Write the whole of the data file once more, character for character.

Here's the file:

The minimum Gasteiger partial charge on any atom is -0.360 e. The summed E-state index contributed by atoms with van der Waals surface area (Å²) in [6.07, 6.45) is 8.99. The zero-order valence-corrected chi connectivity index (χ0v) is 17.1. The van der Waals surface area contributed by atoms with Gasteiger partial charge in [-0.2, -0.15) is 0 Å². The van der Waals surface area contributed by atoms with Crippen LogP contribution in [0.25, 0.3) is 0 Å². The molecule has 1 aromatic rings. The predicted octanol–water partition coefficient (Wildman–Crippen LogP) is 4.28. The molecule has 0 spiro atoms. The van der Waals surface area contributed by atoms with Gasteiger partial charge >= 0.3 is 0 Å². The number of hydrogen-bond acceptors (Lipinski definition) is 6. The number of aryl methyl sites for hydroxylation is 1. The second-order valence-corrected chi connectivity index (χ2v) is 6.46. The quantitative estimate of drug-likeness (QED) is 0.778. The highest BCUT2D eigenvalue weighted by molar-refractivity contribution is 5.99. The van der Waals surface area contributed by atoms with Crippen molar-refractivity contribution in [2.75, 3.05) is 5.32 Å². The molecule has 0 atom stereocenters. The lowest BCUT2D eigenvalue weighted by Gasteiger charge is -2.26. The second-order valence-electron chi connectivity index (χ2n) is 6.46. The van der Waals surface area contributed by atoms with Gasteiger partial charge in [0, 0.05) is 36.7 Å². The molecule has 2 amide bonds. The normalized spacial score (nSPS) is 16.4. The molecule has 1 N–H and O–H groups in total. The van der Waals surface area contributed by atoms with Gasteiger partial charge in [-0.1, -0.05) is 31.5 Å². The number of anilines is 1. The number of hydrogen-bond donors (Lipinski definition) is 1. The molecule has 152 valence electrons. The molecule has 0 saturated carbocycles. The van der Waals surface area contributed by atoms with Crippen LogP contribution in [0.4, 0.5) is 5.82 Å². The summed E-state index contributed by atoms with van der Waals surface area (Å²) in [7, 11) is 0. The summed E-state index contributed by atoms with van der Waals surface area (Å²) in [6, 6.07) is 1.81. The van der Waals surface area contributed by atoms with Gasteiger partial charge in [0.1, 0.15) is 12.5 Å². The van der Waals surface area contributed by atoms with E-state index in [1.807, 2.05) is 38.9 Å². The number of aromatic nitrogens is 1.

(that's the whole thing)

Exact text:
The minimum Gasteiger partial charge on any atom is -0.360 e. The summed E-state index contributed by atoms with van der Waals surface area (Å²) in [6.07, 6.45) is 8.99. The zero-order valence-corrected chi connectivity index (χ0v) is 17.1. The van der Waals surface area contributed by atoms with Gasteiger partial charge in [-0.2, -0.15) is 0 Å². The van der Waals surface area contributed by atoms with Crippen LogP contribution in [0.25, 0.3) is 0 Å². The molecule has 1 aromatic rings. The predicted octanol–water partition coefficient (Wildman–Crippen LogP) is 4.28. The molecule has 0 spiro atoms. The van der Waals surface area contributed by atoms with Gasteiger partial charge >= 0.3 is 0 Å². The number of hydrogen-bond acceptors (Lipinski definition) is 6. The number of aryl methyl sites for hydroxylation is 1. The second-order valence-corrected chi connectivity index (χ2v) is 6.46. The quantitative estimate of drug-likeness (QED) is 0.778. The highest BCUT2D eigenvalue weighted by molar-refractivity contribution is 5.99. The van der Waals surface area contributed by atoms with Crippen molar-refractivity contribution in [2.75, 3.05) is 5.32 Å². The molecule has 0 atom stereocenters. The lowest BCUT2D eigenvalue weighted by Gasteiger charge is -2.26. The second-order valence-electron chi connectivity index (χ2n) is 6.46. The van der Waals surface area contributed by atoms with Gasteiger partial charge in [0, 0.05) is 36.7 Å². The molecule has 2 amide bonds. The normalized spacial score (nSPS) is 16.4. The molecule has 1 N–H and O–H groups in total. The van der Waals surface area contributed by atoms with Gasteiger partial charge in [-0.1, -0.05) is 31.5 Å². The number of anilines is 1. The number of hydrogen-bond donors (Lipinski definition) is 1. The molecule has 152 valence electrons. The molecule has 0 saturated carbocycles. The van der Waals surface area contributed by atoms with Crippen LogP contribution in [0.4, 0.5) is 5.82 Å². The summed E-state index contributed by atoms with van der Waals surface area (Å²) in [7, 11) is 0. The summed E-state index contributed by atoms with van der Waals surface area (Å²) in [6, 6.07) is 1.81. The van der Waals surface area contributed by atoms with Gasteiger partial charge in [0.1, 0.15) is 12.5 Å². The van der Waals surface area contributed by atoms with E-state index in [1.807, 2.05) is 38.9 Å². The number of aromatic nitrogens is 1.